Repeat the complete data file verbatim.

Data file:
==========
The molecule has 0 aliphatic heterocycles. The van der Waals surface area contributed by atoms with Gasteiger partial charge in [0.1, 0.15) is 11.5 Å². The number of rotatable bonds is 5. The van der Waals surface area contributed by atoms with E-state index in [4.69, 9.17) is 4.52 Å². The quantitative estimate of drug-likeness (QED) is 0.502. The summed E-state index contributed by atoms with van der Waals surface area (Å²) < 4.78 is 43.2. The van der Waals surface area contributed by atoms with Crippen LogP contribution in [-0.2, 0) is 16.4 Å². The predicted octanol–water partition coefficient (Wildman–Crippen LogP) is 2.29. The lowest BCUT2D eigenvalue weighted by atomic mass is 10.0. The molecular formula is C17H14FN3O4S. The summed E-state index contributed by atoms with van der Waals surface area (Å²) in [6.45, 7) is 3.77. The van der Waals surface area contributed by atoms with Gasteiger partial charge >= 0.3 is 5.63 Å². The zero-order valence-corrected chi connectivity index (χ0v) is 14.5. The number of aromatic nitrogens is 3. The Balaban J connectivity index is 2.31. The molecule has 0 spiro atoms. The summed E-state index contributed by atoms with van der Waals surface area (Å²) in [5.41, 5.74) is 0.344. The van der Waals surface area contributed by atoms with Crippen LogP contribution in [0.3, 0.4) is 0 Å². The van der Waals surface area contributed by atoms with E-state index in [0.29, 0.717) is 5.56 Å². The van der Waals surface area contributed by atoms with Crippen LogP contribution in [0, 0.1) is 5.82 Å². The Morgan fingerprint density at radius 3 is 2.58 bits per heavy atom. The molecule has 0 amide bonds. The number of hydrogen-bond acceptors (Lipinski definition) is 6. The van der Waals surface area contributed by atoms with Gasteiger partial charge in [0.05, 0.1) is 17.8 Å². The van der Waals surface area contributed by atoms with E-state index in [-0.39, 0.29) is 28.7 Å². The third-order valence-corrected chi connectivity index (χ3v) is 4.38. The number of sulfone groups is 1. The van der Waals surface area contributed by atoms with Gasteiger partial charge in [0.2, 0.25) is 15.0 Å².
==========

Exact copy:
The molecule has 0 aliphatic heterocycles. The van der Waals surface area contributed by atoms with Gasteiger partial charge in [0.1, 0.15) is 11.5 Å². The number of rotatable bonds is 5. The van der Waals surface area contributed by atoms with E-state index in [4.69, 9.17) is 4.52 Å². The quantitative estimate of drug-likeness (QED) is 0.502. The summed E-state index contributed by atoms with van der Waals surface area (Å²) < 4.78 is 43.2. The van der Waals surface area contributed by atoms with Crippen LogP contribution in [-0.2, 0) is 16.4 Å². The predicted octanol–water partition coefficient (Wildman–Crippen LogP) is 2.29. The lowest BCUT2D eigenvalue weighted by atomic mass is 10.0. The molecular formula is C17H14FN3O4S. The summed E-state index contributed by atoms with van der Waals surface area (Å²) in [6.45, 7) is 3.77. The van der Waals surface area contributed by atoms with Gasteiger partial charge >= 0.3 is 5.63 Å². The zero-order valence-corrected chi connectivity index (χ0v) is 14.5. The number of aromatic nitrogens is 3. The Balaban J connectivity index is 2.31. The molecule has 0 spiro atoms. The summed E-state index contributed by atoms with van der Waals surface area (Å²) in [5.41, 5.74) is 0.344. The van der Waals surface area contributed by atoms with Crippen LogP contribution in [0.3, 0.4) is 0 Å². The van der Waals surface area contributed by atoms with E-state index in [0.29, 0.717) is 5.56 Å². The van der Waals surface area contributed by atoms with Crippen LogP contribution in [0, 0.1) is 5.82 Å². The Morgan fingerprint density at radius 3 is 2.58 bits per heavy atom. The molecule has 0 amide bonds. The number of hydrogen-bond acceptors (Lipinski definition) is 6. The van der Waals surface area contributed by atoms with Gasteiger partial charge in [0.05, 0.1) is 17.8 Å². The van der Waals surface area contributed by atoms with E-state index in [-0.39, 0.29) is 28.7 Å². The third-order valence-corrected chi connectivity index (χ3v) is 4.38. The number of sulfone groups is 1. The van der Waals surface area contributed by atoms with Gasteiger partial charge in [0.2, 0.25) is 15.0 Å².